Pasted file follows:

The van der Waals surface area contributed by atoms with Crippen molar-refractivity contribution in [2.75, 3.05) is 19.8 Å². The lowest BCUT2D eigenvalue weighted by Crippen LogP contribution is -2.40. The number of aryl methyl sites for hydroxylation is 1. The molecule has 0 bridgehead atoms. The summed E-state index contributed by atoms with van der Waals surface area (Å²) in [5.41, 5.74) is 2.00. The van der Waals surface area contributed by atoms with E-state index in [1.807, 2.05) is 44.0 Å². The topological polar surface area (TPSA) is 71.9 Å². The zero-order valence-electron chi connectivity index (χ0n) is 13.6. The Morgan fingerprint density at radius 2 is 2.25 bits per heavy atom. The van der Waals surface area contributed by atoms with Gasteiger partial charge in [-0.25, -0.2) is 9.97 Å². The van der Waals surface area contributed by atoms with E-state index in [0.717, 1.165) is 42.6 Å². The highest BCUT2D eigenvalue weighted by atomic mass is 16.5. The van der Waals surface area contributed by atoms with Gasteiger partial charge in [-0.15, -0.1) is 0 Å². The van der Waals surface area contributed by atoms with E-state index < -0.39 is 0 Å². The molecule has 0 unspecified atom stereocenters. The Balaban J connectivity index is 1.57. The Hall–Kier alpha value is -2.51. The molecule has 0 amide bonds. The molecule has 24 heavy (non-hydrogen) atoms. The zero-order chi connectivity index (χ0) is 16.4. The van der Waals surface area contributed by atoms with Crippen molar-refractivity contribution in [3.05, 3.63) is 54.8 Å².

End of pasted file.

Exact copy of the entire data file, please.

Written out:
The van der Waals surface area contributed by atoms with Crippen molar-refractivity contribution in [2.75, 3.05) is 19.8 Å². The lowest BCUT2D eigenvalue weighted by Crippen LogP contribution is -2.40. The number of aryl methyl sites for hydroxylation is 1. The molecule has 0 bridgehead atoms. The summed E-state index contributed by atoms with van der Waals surface area (Å²) in [5.41, 5.74) is 2.00. The van der Waals surface area contributed by atoms with E-state index in [1.807, 2.05) is 44.0 Å². The topological polar surface area (TPSA) is 71.9 Å². The zero-order valence-electron chi connectivity index (χ0n) is 13.6. The Morgan fingerprint density at radius 2 is 2.25 bits per heavy atom. The van der Waals surface area contributed by atoms with Gasteiger partial charge in [-0.25, -0.2) is 9.97 Å². The van der Waals surface area contributed by atoms with E-state index in [0.717, 1.165) is 42.6 Å². The highest BCUT2D eigenvalue weighted by atomic mass is 16.5. The van der Waals surface area contributed by atoms with Gasteiger partial charge in [-0.15, -0.1) is 0 Å². The van der Waals surface area contributed by atoms with E-state index < -0.39 is 0 Å². The molecule has 0 unspecified atom stereocenters. The Balaban J connectivity index is 1.57. The Hall–Kier alpha value is -2.51. The molecule has 0 amide bonds. The molecule has 24 heavy (non-hydrogen) atoms. The zero-order chi connectivity index (χ0) is 16.4. The van der Waals surface area contributed by atoms with Crippen molar-refractivity contribution in [3.05, 3.63) is 54.8 Å².